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Very stable genius delivers thousands of flamethrowers to adoring fans

Elon Musk Boring Flamethrower

There’s no question that Elon Musk is one of the most important visionaries of our times. His work will contribute heavily to shaping up the future, whether we’re talking about personal transportation, space travel, or artificial intelligence.

But the Not-A-Flamethrower flamethrower that Musk’s Boring company is now shipping is one of the most idiotic things he could have ever come up with. Well, okay, even if he didn’t personally invent the thing, it’s still his company that’s making it. For $500 you get a mostly-functional flamethrower that looks like a weapon, and may indeed act as one. And before artificial intelligence does take over the world, as Musk fears, he’s certainly making it easier for stupid human intelligence to do harm with this cool product.

The flamethrower is a brilliant marketing ploy to get the world talking about Boring, Musk’s company that’s supposed to drill mazes of tunnels below ground where high-speed trains will travel at impressive speeds between cities one day. And it totally works. I, like many others, are talking about Boring right now because of the flamethrower that’s shipping to buyers.

The company sold 20,000 units already, with the first 1,000 being distributed at an event at the Boring Company in Los Angeles.

Musk is thrilled about the product, posting a serious of tweets about the entire affair.

And he made several jokes about the product. Like this one:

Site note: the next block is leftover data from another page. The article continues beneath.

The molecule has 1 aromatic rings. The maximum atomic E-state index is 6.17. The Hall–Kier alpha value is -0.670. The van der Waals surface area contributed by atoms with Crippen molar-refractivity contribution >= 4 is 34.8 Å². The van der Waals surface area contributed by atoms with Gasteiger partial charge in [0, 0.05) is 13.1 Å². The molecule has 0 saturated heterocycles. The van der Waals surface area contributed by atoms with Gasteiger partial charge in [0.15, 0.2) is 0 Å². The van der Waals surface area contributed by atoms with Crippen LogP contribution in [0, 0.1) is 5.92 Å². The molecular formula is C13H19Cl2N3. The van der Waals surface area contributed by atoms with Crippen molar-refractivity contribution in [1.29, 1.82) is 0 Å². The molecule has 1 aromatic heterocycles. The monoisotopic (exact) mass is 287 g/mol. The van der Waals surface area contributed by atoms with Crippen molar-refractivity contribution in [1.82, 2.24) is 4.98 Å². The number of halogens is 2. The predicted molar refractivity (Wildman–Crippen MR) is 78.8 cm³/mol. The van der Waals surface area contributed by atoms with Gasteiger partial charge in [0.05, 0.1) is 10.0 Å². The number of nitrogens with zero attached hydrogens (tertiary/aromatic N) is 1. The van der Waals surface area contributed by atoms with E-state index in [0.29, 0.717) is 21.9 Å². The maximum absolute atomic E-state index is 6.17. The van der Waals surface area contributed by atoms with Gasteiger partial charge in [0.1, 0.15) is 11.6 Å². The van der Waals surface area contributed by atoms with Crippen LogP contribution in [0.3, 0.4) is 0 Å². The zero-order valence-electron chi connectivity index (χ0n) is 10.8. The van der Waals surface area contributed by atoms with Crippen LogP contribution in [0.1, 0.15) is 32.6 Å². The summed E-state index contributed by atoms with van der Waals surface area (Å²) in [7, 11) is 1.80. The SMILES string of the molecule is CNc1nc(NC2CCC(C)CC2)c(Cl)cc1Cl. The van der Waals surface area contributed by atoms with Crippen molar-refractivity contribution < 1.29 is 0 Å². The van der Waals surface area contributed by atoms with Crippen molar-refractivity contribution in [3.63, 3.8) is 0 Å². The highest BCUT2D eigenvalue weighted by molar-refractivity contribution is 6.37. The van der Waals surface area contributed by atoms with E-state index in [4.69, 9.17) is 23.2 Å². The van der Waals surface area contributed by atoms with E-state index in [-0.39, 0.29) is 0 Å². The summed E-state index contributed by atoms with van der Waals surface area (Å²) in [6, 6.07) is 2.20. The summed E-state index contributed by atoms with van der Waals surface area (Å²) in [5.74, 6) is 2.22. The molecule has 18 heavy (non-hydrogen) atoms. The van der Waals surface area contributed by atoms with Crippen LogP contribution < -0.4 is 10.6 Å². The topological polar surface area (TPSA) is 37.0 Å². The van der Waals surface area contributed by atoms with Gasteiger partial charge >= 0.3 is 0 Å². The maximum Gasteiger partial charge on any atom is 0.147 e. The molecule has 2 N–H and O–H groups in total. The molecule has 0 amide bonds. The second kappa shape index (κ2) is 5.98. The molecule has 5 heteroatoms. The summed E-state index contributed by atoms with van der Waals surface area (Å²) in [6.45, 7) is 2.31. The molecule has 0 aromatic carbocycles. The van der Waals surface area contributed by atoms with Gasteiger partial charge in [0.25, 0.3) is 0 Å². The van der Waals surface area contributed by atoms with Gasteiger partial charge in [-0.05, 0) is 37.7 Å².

Even better, we’ve got Dr. Seuss-style instructions for the Not-A-Flamethrower:

It’s all fun and games until someone somewhere will use these things either to do some harm intentionally or to harm themselves accidentally. I bet Musk and Boring will avoid taking any responsibility when that happens.

Soon, 20,000 people will get to play with a cool-looking, affordable, fire-spitting gun. Let’s hope nothing terrible happens involving Not-A-Flamethrowers.

Meanwhile, here’s a video preview of what the flamethrower can do — and yes, the part where iJustine says she expected more “quality” from a $500 device is also genuinely concerning.

Chris Smith has been covering consumer electronics ever since the iPhone revolutionized the industry in 2008. When he’s not writing about the most recent tech news for BGR, he closely follows the events in Marvel’s Cinematic Universe and other blockbuster franchises. Outside of work, you’ll catch him streaming almost every new movie and TV show release as soon as it's available.